Inquiring minds want to know.
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Apr 8, 2012 11:15 AM
|Good column, Mike. I'll always believe Nicholson's Joker is the best. Sure, the actor himself doesn't really disappear like you said, but in my opinion he best portrayed what The Joker is supposed to be about. I didn't like Ledger's portrayal. He was evil and malicious, certainly, but where was the joking? Where was the fun? I think The Joker should be half amusing and half scary, which makes him that much more unpredictable. Ledger's Joker was all scary. I'm not looking forward to the next version of him.|
Apr 8, 2012 9:02 PM
|I prefer the Romero-type Joker. He wasn't very funny and his jokes were stupid, but I liked the whole Batman TV show and he suited his part quite well.|
Apr 12, 2012 3:53 PM
|Awesome column, Mike! The "both of you" line at the end is funny, but now I'm going to have to prove that prediction wrong - hee hee. |
Quite honestly, I love the character, and I love all of the portrayals equally. They were all completely individual takes, and they were perfect for the tones of each production. I also have fond memories of all of them. They all remind me of different times in my life. And I still watch each of them. Infact I still watch the show every night on Hub.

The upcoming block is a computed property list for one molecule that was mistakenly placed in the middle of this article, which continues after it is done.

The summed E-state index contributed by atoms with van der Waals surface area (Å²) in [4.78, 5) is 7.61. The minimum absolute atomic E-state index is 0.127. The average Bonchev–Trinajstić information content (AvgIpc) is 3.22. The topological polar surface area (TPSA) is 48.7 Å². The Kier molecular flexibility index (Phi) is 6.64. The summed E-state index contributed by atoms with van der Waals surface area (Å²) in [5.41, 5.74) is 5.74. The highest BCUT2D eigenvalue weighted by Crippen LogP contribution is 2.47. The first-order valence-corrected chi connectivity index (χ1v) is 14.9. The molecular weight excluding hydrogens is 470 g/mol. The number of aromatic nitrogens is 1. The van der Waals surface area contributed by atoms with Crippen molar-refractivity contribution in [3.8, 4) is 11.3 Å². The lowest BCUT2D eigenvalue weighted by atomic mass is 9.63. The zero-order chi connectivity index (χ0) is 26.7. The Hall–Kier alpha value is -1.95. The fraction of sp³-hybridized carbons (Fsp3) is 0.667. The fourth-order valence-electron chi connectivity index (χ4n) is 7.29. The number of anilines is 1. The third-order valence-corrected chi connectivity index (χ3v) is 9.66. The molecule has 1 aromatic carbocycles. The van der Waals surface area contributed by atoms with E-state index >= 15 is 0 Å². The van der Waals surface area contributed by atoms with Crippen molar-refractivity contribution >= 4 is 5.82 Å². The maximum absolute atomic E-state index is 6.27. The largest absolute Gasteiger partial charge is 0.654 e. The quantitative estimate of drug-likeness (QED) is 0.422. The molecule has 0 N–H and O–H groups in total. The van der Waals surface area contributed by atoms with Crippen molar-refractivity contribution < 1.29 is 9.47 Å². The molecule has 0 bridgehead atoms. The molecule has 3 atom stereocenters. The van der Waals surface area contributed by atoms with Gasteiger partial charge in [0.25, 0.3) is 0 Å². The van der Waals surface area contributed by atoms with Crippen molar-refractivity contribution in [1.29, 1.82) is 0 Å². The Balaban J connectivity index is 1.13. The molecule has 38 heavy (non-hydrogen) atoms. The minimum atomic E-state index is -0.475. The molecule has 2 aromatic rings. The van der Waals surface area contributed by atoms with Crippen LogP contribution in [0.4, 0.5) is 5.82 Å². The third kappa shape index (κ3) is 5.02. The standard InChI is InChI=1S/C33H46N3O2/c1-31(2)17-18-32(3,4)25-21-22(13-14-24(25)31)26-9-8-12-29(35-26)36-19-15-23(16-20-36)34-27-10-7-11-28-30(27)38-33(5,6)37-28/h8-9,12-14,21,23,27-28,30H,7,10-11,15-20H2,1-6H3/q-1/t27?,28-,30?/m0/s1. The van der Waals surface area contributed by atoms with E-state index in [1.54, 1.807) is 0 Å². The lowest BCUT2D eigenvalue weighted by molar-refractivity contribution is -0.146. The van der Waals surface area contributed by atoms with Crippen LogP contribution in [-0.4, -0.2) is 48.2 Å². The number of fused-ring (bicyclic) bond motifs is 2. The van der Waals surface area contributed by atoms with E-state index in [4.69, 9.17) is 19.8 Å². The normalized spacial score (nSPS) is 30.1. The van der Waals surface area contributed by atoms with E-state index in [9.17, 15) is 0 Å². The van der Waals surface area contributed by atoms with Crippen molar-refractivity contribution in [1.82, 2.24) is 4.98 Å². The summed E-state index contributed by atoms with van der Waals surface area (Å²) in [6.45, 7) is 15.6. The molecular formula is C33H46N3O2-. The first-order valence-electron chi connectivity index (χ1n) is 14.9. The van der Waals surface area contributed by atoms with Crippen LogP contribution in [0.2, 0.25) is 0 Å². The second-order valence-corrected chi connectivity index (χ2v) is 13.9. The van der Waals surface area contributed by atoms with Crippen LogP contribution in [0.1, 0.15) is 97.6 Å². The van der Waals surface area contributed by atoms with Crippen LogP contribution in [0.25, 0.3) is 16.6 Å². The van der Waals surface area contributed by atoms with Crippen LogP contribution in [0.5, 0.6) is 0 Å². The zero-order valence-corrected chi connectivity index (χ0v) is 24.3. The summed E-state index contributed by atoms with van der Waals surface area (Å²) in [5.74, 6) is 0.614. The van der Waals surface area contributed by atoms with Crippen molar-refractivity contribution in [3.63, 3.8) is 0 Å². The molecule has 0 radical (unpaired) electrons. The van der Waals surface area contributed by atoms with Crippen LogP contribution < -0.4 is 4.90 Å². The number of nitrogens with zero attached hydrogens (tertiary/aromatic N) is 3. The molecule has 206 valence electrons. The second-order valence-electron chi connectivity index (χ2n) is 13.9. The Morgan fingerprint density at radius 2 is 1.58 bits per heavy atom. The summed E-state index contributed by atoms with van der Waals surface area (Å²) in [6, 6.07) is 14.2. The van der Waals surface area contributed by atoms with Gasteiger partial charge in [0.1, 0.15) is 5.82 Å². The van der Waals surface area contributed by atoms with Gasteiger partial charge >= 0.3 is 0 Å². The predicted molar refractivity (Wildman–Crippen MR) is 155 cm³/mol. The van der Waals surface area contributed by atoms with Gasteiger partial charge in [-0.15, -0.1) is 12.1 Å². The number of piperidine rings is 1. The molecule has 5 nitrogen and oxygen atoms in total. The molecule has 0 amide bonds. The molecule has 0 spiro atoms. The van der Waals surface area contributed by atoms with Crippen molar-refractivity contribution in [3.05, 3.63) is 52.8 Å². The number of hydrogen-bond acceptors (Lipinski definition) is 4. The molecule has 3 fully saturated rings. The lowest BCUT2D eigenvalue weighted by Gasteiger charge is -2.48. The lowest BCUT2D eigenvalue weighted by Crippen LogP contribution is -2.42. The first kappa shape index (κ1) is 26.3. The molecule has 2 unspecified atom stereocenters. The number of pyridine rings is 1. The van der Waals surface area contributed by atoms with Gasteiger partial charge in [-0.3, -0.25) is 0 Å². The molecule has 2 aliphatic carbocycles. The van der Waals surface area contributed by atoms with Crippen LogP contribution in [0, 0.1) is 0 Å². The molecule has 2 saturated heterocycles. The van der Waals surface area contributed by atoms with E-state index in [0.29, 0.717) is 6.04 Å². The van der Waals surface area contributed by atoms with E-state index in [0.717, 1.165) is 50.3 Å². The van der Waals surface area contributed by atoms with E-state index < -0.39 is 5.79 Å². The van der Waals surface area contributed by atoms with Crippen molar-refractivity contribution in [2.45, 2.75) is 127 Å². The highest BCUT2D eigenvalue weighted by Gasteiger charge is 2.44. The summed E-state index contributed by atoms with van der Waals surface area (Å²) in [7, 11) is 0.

Something I've noticed is that each new one seems to define the character for a different generation. I think a lot of people see Ledger as The Joker, and I think that's one of the best performances I've ever seen. A lot of people didn't know what to make of him being cast, but - just like you said about the character - his impact was underestimated. I like his psycho take, and I also thought he was funny in a really dark way - he also had a scene my mom had to look away from, and that shows the intensity of his performance. When he kept changing his story, that was like a serial killer. And he really was intimidating. Since he took it about as far as I would think is possible, I don't think they should try it again with anyone else, but I'm sure they will.